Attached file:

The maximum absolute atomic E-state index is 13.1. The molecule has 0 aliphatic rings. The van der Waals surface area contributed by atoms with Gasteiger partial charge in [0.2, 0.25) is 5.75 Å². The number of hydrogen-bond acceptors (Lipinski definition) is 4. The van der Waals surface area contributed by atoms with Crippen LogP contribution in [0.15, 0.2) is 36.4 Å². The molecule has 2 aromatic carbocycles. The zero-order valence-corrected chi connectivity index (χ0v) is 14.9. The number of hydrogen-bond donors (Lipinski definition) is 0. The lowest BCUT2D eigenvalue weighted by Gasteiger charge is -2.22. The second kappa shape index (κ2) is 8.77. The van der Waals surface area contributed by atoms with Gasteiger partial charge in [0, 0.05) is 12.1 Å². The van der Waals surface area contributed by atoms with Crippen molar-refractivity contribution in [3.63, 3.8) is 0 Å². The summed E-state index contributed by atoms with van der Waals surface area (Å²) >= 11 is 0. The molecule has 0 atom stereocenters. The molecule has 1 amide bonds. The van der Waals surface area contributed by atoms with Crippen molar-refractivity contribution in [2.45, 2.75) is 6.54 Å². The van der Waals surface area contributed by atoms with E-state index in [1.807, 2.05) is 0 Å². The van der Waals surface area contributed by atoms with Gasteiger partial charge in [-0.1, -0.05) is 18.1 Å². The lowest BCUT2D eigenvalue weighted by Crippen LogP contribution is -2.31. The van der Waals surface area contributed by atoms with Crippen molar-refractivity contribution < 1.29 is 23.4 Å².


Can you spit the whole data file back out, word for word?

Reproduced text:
The maximum absolute atomic E-state index is 13.1. The molecule has 0 aliphatic rings. The van der Waals surface area contributed by atoms with Gasteiger partial charge in [0.2, 0.25) is 5.75 Å². The number of hydrogen-bond acceptors (Lipinski definition) is 4. The van der Waals surface area contributed by atoms with Crippen LogP contribution in [0.15, 0.2) is 36.4 Å². The molecule has 2 aromatic carbocycles. The zero-order valence-corrected chi connectivity index (χ0v) is 14.9. The number of hydrogen-bond donors (Lipinski definition) is 0. The lowest BCUT2D eigenvalue weighted by Gasteiger charge is -2.22. The second kappa shape index (κ2) is 8.77. The van der Waals surface area contributed by atoms with Gasteiger partial charge in [0, 0.05) is 12.1 Å². The van der Waals surface area contributed by atoms with Crippen molar-refractivity contribution in [3.63, 3.8) is 0 Å². The summed E-state index contributed by atoms with van der Waals surface area (Å²) >= 11 is 0. The molecule has 0 atom stereocenters. The molecule has 1 amide bonds. The van der Waals surface area contributed by atoms with Crippen molar-refractivity contribution in [2.45, 2.75) is 6.54 Å². The van der Waals surface area contributed by atoms with E-state index in [1.807, 2.05) is 0 Å². The van der Waals surface area contributed by atoms with Gasteiger partial charge in [-0.1, -0.05) is 18.1 Å². The lowest BCUT2D eigenvalue weighted by Crippen LogP contribution is -2.31. The van der Waals surface area contributed by atoms with Crippen molar-refractivity contribution < 1.29 is 23.4 Å².